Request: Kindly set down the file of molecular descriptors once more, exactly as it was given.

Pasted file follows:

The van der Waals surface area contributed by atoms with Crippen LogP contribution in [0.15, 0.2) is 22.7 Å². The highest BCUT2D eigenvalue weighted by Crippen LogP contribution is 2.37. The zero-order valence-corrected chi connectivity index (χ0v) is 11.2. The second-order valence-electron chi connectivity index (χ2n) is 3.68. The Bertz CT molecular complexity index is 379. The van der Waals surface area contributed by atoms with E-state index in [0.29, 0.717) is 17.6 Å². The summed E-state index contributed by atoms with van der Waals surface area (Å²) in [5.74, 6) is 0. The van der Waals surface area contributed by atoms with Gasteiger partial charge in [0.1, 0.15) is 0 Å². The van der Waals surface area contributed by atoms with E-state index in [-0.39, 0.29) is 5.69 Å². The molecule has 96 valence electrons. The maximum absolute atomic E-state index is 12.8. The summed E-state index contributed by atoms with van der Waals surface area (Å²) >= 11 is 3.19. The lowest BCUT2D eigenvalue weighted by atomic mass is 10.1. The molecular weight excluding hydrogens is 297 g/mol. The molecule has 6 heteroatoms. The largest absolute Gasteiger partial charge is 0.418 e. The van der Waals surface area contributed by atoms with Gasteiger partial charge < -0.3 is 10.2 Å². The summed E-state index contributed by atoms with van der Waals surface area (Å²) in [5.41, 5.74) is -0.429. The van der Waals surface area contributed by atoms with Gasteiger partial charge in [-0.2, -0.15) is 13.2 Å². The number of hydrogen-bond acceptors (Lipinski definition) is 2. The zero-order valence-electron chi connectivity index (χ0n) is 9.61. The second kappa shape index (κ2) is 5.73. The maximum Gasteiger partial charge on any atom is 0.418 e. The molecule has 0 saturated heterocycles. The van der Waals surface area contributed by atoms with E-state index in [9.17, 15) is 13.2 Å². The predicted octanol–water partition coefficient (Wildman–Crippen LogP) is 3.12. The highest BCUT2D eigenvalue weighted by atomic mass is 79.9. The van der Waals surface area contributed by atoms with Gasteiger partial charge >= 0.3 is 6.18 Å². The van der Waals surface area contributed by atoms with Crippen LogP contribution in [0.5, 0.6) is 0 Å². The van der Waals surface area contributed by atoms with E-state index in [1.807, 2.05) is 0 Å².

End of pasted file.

The van der Waals surface area contributed by atoms with Crippen LogP contribution in [0.15, 0.2) is 22.7 Å². The highest BCUT2D eigenvalue weighted by Crippen LogP contribution is 2.37. The zero-order valence-corrected chi connectivity index (χ0v) is 11.2. The second-order valence-electron chi connectivity index (χ2n) is 3.68. The Bertz CT molecular complexity index is 379. The van der Waals surface area contributed by atoms with E-state index in [0.29, 0.717) is 17.6 Å². The summed E-state index contributed by atoms with van der Waals surface area (Å²) in [5.74, 6) is 0. The van der Waals surface area contributed by atoms with Gasteiger partial charge in [0.1, 0.15) is 0 Å². The van der Waals surface area contributed by atoms with E-state index in [-0.39, 0.29) is 5.69 Å². The molecule has 96 valence electrons. The maximum absolute atomic E-state index is 12.8. The summed E-state index contributed by atoms with van der Waals surface area (Å²) >= 11 is 3.19. The lowest BCUT2D eigenvalue weighted by atomic mass is 10.1. The molecular weight excluding hydrogens is 297 g/mol. The molecule has 6 heteroatoms. The largest absolute Gasteiger partial charge is 0.418 e. The van der Waals surface area contributed by atoms with Gasteiger partial charge < -0.3 is 10.2 Å². The summed E-state index contributed by atoms with van der Waals surface area (Å²) in [5.41, 5.74) is -0.429. The van der Waals surface area contributed by atoms with Gasteiger partial charge in [-0.2, -0.15) is 13.2 Å². The number of hydrogen-bond acceptors (Lipinski definition) is 2. The zero-order valence-electron chi connectivity index (χ0n) is 9.61. The second kappa shape index (κ2) is 5.73. The maximum Gasteiger partial charge on any atom is 0.418 e. The molecule has 0 saturated heterocycles. The van der Waals surface area contributed by atoms with E-state index in [9.17, 15) is 13.2 Å². The predicted octanol–water partition coefficient (Wildman–Crippen LogP) is 3.12. The highest BCUT2D eigenvalue weighted by atomic mass is 79.9. The van der Waals surface area contributed by atoms with Gasteiger partial charge >= 0.3 is 6.18 Å². The van der Waals surface area contributed by atoms with Crippen LogP contribution in [0.5, 0.6) is 0 Å². The van der Waals surface area contributed by atoms with E-state index in [1.807, 2.05) is 0 Å².